Well, even though I didn’t become George Strait, I got as close to that as you can, and what I notice about being at the top of the pile, or close to it, is that people start taking shots at you. The vast majority want to see people succeed, but there’s another group out there who can’t stand the establishment and will take very public pot shots at you. These same people will say all kinds of positive things about people on their way up, but with someone who has achieved a certain level …

You’ve been a major target for that kind of thing.

But I’ve noticed that it’s only the negative energy that tries to go public. The positive energy just kind of sits there, with people who like what you’re doing. You know, I think a lot of people who go mass media just aren’t very positive people, for the most part.

The first new project you have coming out is Songs We Wish We’d Written II, so it makes sense to go back to the first volume, which came out in 2001 but I presume had roots going all the way back to your time in Lubbock, hanging with Cory Morrow.

Yeah! That was great.

That’s a well-worn story that’s approaching the level of lore, so we don’t need to re-tread it really.

[Laughs] Yeah, I’m with you.

But I still want to talk about that record you did together, the first Songs We Wish We’d Written. It’s become very much a seminal, cornerstone album of the genre, and it came out just a few months before your major-label debut, Three Days.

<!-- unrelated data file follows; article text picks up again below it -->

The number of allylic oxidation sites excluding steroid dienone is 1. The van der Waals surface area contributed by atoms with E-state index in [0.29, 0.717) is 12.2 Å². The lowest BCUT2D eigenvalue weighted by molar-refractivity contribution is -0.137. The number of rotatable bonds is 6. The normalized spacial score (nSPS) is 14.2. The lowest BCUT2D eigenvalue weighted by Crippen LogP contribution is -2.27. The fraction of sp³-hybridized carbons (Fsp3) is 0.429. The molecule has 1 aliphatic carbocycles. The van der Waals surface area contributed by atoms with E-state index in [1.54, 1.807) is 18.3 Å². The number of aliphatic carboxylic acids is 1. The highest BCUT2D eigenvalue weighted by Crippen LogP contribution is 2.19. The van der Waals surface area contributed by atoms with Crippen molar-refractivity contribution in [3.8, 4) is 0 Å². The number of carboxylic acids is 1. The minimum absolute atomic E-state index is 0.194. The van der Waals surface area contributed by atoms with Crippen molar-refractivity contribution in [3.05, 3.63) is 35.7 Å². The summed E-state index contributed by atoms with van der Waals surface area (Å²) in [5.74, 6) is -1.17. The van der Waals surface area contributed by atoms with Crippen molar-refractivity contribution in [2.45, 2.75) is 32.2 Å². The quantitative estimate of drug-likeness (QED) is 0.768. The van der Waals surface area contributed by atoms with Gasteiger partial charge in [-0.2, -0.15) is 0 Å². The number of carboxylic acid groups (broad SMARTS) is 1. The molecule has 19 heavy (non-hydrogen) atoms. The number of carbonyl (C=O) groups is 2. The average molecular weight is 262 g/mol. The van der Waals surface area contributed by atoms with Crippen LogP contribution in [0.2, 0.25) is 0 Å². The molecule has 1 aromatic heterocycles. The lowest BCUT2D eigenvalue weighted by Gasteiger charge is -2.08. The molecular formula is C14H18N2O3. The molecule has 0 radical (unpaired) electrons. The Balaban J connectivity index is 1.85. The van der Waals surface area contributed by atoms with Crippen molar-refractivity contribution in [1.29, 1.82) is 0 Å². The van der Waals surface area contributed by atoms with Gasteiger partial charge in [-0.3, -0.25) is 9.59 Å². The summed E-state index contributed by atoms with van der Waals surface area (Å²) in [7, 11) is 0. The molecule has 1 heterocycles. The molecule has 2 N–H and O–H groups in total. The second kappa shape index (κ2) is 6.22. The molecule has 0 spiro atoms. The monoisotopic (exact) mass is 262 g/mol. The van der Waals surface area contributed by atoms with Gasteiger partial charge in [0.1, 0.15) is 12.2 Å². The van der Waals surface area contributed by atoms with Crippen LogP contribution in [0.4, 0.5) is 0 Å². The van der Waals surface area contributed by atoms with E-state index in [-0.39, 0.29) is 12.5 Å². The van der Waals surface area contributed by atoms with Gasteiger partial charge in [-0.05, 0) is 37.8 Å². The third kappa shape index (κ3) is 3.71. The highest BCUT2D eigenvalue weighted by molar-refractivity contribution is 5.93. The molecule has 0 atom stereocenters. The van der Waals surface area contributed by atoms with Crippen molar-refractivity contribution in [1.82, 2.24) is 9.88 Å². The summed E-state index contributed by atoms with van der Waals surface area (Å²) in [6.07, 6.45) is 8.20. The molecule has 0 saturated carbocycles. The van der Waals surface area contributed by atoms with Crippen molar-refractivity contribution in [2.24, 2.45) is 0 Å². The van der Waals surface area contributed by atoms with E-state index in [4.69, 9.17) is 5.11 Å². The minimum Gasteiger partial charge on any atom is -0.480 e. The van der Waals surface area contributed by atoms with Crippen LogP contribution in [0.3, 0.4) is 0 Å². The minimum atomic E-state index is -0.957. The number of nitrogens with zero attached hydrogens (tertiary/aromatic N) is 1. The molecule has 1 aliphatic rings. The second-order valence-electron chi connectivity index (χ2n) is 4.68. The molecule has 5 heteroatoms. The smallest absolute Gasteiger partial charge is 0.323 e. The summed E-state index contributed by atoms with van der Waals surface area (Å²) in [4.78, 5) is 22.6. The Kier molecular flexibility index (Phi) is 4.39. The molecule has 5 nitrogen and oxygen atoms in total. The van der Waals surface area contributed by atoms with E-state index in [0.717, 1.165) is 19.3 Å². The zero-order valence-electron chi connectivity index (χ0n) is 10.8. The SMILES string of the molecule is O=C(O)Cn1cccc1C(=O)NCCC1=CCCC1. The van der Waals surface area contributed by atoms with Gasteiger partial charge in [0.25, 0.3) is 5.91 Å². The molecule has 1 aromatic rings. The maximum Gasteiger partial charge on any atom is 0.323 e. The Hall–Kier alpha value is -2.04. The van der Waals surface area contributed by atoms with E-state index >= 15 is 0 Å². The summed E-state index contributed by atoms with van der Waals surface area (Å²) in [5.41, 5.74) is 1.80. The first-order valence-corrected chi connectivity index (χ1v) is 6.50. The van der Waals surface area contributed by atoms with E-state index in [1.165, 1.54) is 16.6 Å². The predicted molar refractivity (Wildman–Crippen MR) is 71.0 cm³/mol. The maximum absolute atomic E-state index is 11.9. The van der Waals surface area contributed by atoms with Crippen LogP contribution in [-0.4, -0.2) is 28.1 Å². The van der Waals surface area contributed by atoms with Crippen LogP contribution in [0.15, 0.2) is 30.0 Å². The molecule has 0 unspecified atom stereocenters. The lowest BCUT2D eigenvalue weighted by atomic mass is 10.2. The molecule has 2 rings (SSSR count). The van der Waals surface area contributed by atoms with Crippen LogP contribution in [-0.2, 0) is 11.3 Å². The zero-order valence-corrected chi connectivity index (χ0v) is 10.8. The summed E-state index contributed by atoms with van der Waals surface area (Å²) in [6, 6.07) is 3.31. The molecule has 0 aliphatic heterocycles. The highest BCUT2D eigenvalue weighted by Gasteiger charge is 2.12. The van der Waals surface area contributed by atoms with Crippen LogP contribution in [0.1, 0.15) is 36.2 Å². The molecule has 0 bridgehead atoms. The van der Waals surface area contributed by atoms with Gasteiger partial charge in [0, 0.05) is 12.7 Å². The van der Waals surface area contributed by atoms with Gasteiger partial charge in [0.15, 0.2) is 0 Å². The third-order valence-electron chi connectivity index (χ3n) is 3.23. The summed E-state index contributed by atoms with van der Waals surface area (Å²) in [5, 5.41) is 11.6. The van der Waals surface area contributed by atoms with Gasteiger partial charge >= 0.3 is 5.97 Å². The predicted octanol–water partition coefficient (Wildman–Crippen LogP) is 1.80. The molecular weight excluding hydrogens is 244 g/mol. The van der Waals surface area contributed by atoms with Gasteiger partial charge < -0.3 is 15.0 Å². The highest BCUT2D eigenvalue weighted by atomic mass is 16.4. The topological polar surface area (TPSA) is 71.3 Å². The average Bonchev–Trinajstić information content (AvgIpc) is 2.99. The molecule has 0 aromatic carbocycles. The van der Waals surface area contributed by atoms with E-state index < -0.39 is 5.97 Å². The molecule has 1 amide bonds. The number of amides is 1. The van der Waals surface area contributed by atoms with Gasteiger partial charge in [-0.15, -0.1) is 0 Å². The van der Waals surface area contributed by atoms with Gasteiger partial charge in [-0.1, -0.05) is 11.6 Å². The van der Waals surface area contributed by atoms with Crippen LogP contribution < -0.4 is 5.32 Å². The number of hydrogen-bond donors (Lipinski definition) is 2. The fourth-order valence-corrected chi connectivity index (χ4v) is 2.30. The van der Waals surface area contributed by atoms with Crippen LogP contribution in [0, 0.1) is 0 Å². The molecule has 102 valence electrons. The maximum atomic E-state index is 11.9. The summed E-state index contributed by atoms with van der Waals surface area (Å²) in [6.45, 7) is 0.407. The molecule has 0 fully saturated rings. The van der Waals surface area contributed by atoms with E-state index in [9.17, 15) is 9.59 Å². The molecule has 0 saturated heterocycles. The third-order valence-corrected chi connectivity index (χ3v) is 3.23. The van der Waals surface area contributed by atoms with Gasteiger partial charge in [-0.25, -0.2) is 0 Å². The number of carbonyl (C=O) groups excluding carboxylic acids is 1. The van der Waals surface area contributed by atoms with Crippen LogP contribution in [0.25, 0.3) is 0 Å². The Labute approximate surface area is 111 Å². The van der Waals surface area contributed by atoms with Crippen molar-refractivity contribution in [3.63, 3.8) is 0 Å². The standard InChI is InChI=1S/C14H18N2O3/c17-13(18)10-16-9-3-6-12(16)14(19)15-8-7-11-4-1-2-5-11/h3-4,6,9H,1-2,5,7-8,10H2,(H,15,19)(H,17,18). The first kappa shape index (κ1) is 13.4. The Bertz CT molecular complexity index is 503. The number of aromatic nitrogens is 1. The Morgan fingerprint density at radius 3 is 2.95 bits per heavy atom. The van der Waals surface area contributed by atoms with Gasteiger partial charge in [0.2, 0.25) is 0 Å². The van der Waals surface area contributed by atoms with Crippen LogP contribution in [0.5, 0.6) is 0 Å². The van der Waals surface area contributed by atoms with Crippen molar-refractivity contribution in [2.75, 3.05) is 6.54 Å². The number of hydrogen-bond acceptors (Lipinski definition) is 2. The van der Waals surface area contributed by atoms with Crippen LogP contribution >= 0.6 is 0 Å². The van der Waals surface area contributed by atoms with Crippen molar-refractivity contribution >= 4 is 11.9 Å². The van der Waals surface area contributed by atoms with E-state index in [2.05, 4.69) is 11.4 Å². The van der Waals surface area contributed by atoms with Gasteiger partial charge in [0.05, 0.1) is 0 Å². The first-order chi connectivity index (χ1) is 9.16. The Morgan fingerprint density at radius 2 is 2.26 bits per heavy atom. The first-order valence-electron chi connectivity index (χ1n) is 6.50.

Right. Three Days was more of a collection of songs I had recorded previously, which was the reason we were able to get it out so quickly, because we didn’t have to record much new material.

So with the original Songs We Wish We’d Written, set the stage for me, in relation to where your career was headed. What was the mindset or the goal behind that collaboration? Was it just a buddy project?

Well, as I recall, Cory and I were playing golf at Barton Creek one day, and we got the inkling of the idea out on the golf course, so we went into Jim Bob’s, the bar out there, and had a couple of beers and started writing down what we’d do. So there wasn’t a plan or any unusual goal. At that time, both Cory and I were doing really well. I had attracted a major-label deal, “Carry On” was all over the radio, we were drawing multiple thousands of people to shows in the bigger markets in Texas. So, I felt reasonably confident that whatever Cory and I put out was gonna work.


So we both knew Lloyd Maines, we both had bands living in Austin, so we could do this thing for close to zero dollars. There are quite a few songs on that record that got radio airplay and we had strong chart numbers once it was out. We considered it a great success.

So moving from Songs I to Songs II, which in title and intent seems obviously a sequel to that first record …
Right …